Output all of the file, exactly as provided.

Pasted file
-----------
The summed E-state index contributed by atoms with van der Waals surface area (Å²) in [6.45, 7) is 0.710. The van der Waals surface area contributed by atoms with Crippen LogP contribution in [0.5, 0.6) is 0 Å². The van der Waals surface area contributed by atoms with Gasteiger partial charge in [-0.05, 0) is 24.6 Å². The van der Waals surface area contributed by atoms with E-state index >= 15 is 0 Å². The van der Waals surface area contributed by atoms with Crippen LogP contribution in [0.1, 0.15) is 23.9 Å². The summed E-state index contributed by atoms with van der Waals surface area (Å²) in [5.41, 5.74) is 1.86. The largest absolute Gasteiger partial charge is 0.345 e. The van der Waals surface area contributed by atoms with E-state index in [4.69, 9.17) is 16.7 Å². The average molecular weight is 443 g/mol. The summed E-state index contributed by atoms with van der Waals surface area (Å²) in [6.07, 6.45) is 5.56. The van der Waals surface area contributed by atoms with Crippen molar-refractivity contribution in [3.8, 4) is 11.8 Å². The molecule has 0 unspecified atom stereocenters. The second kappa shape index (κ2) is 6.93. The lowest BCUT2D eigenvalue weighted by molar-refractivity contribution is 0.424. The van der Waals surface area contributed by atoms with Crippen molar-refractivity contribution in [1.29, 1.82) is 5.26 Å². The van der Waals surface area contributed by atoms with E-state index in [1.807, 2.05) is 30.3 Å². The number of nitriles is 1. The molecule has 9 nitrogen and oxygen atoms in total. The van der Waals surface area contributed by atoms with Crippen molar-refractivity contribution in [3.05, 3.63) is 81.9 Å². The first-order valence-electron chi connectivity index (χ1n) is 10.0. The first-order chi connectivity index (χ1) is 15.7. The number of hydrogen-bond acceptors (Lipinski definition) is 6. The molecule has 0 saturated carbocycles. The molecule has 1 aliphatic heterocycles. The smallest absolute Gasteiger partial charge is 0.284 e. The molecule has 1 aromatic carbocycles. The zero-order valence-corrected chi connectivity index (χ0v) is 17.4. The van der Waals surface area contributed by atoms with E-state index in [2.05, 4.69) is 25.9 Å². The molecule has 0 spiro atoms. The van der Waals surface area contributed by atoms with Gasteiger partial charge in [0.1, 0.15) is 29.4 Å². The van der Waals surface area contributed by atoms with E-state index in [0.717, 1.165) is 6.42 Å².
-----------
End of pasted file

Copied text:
The summed E-state index contributed by atoms with van der Waals surface area (Å²) in [6.45, 7) is 0.710. The van der Waals surface area contributed by atoms with Crippen LogP contribution in [0.5, 0.6) is 0 Å². The van der Waals surface area contributed by atoms with Gasteiger partial charge in [-0.05, 0) is 24.6 Å². The van der Waals surface area contributed by atoms with E-state index >= 15 is 0 Å². The van der Waals surface area contributed by atoms with Crippen LogP contribution in [0.1, 0.15) is 23.9 Å². The summed E-state index contributed by atoms with van der Waals surface area (Å²) in [5.41, 5.74) is 1.86. The largest absolute Gasteiger partial charge is 0.345 e. The van der Waals surface area contributed by atoms with E-state index in [4.69, 9.17) is 16.7 Å². The average molecular weight is 443 g/mol. The summed E-state index contributed by atoms with van der Waals surface area (Å²) in [6.07, 6.45) is 5.56. The van der Waals surface area contributed by atoms with Crippen molar-refractivity contribution in [3.8, 4) is 11.8 Å². The molecule has 0 unspecified atom stereocenters. The second kappa shape index (κ2) is 6.93. The lowest BCUT2D eigenvalue weighted by molar-refractivity contribution is 0.424. The van der Waals surface area contributed by atoms with Crippen molar-refractivity contribution in [1.29, 1.82) is 5.26 Å². The van der Waals surface area contributed by atoms with E-state index in [1.807, 2.05) is 30.3 Å². The number of nitriles is 1. The molecule has 9 nitrogen and oxygen atoms in total. The van der Waals surface area contributed by atoms with Crippen molar-refractivity contribution in [3.05, 3.63) is 81.9 Å². The first-order valence-electron chi connectivity index (χ1n) is 10.0. The first-order chi connectivity index (χ1) is 15.7. The number of hydrogen-bond acceptors (Lipinski definition) is 6. The molecule has 0 saturated carbocycles. The molecule has 1 aliphatic heterocycles. The smallest absolute Gasteiger partial charge is 0.284 e. The molecule has 1 aromatic carbocycles. The zero-order valence-corrected chi connectivity index (χ0v) is 17.4. The van der Waals surface area contributed by atoms with E-state index in [2.05, 4.69) is 25.9 Å². The molecule has 0 spiro atoms. The van der Waals surface area contributed by atoms with Gasteiger partial charge in [0.1, 0.15) is 29.4 Å². The van der Waals surface area contributed by atoms with E-state index in [0.717, 1.165) is 6.42 Å².